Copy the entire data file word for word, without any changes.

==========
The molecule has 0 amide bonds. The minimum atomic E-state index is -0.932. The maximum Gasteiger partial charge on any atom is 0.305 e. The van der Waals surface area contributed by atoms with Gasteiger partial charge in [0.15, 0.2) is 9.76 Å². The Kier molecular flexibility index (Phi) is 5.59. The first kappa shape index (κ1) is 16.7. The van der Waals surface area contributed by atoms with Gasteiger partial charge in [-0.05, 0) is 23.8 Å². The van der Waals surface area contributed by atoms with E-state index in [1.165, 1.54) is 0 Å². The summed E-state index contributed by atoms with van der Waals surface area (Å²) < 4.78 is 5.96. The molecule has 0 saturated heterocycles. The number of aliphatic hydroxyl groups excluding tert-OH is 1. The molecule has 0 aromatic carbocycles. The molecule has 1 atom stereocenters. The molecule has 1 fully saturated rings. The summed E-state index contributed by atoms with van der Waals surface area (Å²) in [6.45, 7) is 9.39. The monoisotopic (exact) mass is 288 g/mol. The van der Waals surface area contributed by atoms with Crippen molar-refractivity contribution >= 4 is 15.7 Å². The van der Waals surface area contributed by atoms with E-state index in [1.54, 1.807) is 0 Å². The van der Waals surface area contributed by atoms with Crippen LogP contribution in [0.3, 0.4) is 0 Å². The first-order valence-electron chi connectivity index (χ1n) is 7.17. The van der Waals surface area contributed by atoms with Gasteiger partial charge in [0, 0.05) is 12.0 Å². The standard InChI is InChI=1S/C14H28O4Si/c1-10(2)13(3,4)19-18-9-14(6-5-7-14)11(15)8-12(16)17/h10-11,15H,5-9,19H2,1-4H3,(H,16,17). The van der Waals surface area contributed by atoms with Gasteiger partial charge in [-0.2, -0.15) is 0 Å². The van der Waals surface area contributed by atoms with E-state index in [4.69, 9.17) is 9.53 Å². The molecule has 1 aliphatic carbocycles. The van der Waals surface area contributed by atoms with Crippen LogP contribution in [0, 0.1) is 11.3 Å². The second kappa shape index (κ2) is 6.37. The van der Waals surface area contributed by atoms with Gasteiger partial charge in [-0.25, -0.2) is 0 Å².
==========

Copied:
The molecule has 0 amide bonds. The minimum atomic E-state index is -0.932. The maximum Gasteiger partial charge on any atom is 0.305 e. The van der Waals surface area contributed by atoms with Gasteiger partial charge in [0.15, 0.2) is 9.76 Å². The Kier molecular flexibility index (Phi) is 5.59. The first kappa shape index (κ1) is 16.7. The van der Waals surface area contributed by atoms with Gasteiger partial charge in [-0.05, 0) is 23.8 Å². The van der Waals surface area contributed by atoms with E-state index in [1.165, 1.54) is 0 Å². The summed E-state index contributed by atoms with van der Waals surface area (Å²) < 4.78 is 5.96. The molecule has 0 saturated heterocycles. The number of aliphatic hydroxyl groups excluding tert-OH is 1. The molecule has 0 aromatic carbocycles. The molecule has 1 atom stereocenters. The molecule has 1 fully saturated rings. The summed E-state index contributed by atoms with van der Waals surface area (Å²) in [6.45, 7) is 9.39. The monoisotopic (exact) mass is 288 g/mol. The van der Waals surface area contributed by atoms with Crippen molar-refractivity contribution >= 4 is 15.7 Å². The van der Waals surface area contributed by atoms with E-state index in [1.54, 1.807) is 0 Å². The van der Waals surface area contributed by atoms with Crippen LogP contribution in [0.3, 0.4) is 0 Å². The first-order valence-electron chi connectivity index (χ1n) is 7.17. The van der Waals surface area contributed by atoms with Gasteiger partial charge in [0, 0.05) is 12.0 Å². The standard InChI is InChI=1S/C14H28O4Si/c1-10(2)13(3,4)19-18-9-14(6-5-7-14)11(15)8-12(16)17/h10-11,15H,5-9,19H2,1-4H3,(H,16,17). The van der Waals surface area contributed by atoms with Gasteiger partial charge in [-0.2, -0.15) is 0 Å². The van der Waals surface area contributed by atoms with E-state index in [4.69, 9.17) is 9.53 Å². The molecule has 1 aliphatic carbocycles. The van der Waals surface area contributed by atoms with Crippen LogP contribution in [0, 0.1) is 11.3 Å². The second kappa shape index (κ2) is 6.37. The van der Waals surface area contributed by atoms with Gasteiger partial charge in [-0.25, -0.2) is 0 Å².